Sunday, May 16, 2010

evolution, anthropocentrism, environment

I am not so interested in how human is different from the other animals. Or, I can put it, I am as much interested in difference between human and apes as I am in difference between lion and the other cats. I am also interested in what made Charles Darwin discover evolution and how people accept or reject this idea. My point is that, if there was no notion of the agency who creates the world for Darwin, there might have been no such a discovery.
The PBS has many good educational programs to teach evolution. What strikes me is that some of the programs appear to try to argue that evolution and the religious belief shared by many Americans are compatible. For instance, Evolution Episode7: What about God? is an exemplary of this effort. I understand the PBS strives to democratize knowledge. The gap of knowledge between the people who understand evolution and the others who believe in the biblical creationism literally might be a grave concern for the broadcaster. It also tries to "humanize" Darwin, a Lucifer for those of conservative Christians, depicting how much he suffered and hesitated before the publication of his On the Origin of Species. Unlike Richard Dawkins, the PBS appears to be more practical not to attack religion itself, perhaps because it knows well that the problem for those Christian students to make sense evolution is real.
What about God? describes that evolution puts many American students from conservative Christian families an ontological question. For them accepting evolution means alienating their families or cutting themselves from their own roots.
I think that, generally speaking, for the most of Asian Christians living in Asia, the question is rather epistemological. For them, Genesis happened in a kind of spiritual world, but not in this material world. It may be relatively easy for them to make religion and evolution compatible to each other. Though I know there are many evangelists in Asia, or in Japan, I can imagine that the problem for them is not as painful as for the Americans.
Most of Japanese students have no trouble to accept evolution, but I can point out that they can struggle to understand some ideas in evolution, such as distinction between designed objects and designoid objects, which is often discussed by Dawkins. He explains that bee nest is not designed, but something looking like designed: bees are wired to make their nests, but they are not doing so at will. A Japanese student may ask "How can you tell we humans are not wired to make our houses, Mona Lisa, or Moonlight Sonata?" The distinction between the designed and the designoid is used to explain how natural cause makes amazing things. Such an explanation is needed because, in Western culture, when the people are struck by the beauty of nature they tend to imagine that someone has to create this. For a Japanese, comparing creation of nature, if ever was created, to watchmaking is rather blasphemous: "Nature did it. No one can do such amazing things. Making watches or planes is pathetic, compared with what nature does. What's wrong with that?"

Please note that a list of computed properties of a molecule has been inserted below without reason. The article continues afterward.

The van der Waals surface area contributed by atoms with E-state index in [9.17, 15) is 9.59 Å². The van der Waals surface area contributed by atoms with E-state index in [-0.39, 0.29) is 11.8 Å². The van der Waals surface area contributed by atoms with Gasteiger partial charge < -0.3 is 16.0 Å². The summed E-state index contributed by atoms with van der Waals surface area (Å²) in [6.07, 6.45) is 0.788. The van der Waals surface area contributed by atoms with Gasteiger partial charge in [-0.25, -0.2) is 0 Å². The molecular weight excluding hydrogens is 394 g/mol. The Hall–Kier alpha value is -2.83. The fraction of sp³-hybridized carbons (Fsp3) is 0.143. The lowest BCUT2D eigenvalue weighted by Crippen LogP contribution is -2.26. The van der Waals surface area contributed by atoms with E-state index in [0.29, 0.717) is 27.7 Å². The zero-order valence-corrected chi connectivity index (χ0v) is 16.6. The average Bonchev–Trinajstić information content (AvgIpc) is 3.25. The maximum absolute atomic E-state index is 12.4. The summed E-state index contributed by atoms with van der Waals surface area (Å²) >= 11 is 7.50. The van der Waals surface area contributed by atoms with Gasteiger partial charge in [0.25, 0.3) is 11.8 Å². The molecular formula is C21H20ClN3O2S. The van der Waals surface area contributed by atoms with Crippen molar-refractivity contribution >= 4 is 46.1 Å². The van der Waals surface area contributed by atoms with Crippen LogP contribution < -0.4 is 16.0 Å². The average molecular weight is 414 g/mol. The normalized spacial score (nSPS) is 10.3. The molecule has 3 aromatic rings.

In my view, if Darwin was not religious he did not find evolution. His job was rather redefining the watchmaker, but not rejecting it. For him, without a subject there was no world. My assumption is that, for many Asians, the world does not need such a subject in order to exist. I quickly add that I am not interested in which notion of the world is superior.
I would love to understand so-called the Western subjectivity. I have never been in America. The most of Americans I have met are, I think, rather secular people. So I am not qualified to say something about those evangelists. But, I dare say what I imagine is that the main obstacle for those religious people to conciliate evolution is their anthropocentrism, but not the Western subjectivity. In my opinion, it is important to articulate the subjectivity from anthropocentrism.
Anthropocentrism is everywhere, even among those of environmentalists. For such people, only human can save, say, biodiversity. But, who saves for what? It is humans who benefit from saving biodiversity. Anthropocentrism tends to ignore this.
Anthropocentrism and Evo Morales's notion of Mother Earth may be two sides of the same coin. Though I am for his idea of climate debt, I do not think those indigenous people have never polluted the earth. Of course, I agree with that the developed nations are mostly responsible for climate change and have to cut emissions drastically. My point is that Mother Earth is not a pre-modern idea. If there was no anthropocentrism, there could not be such a concept. Those indigenous people are not living in another time. They are our contemporary.

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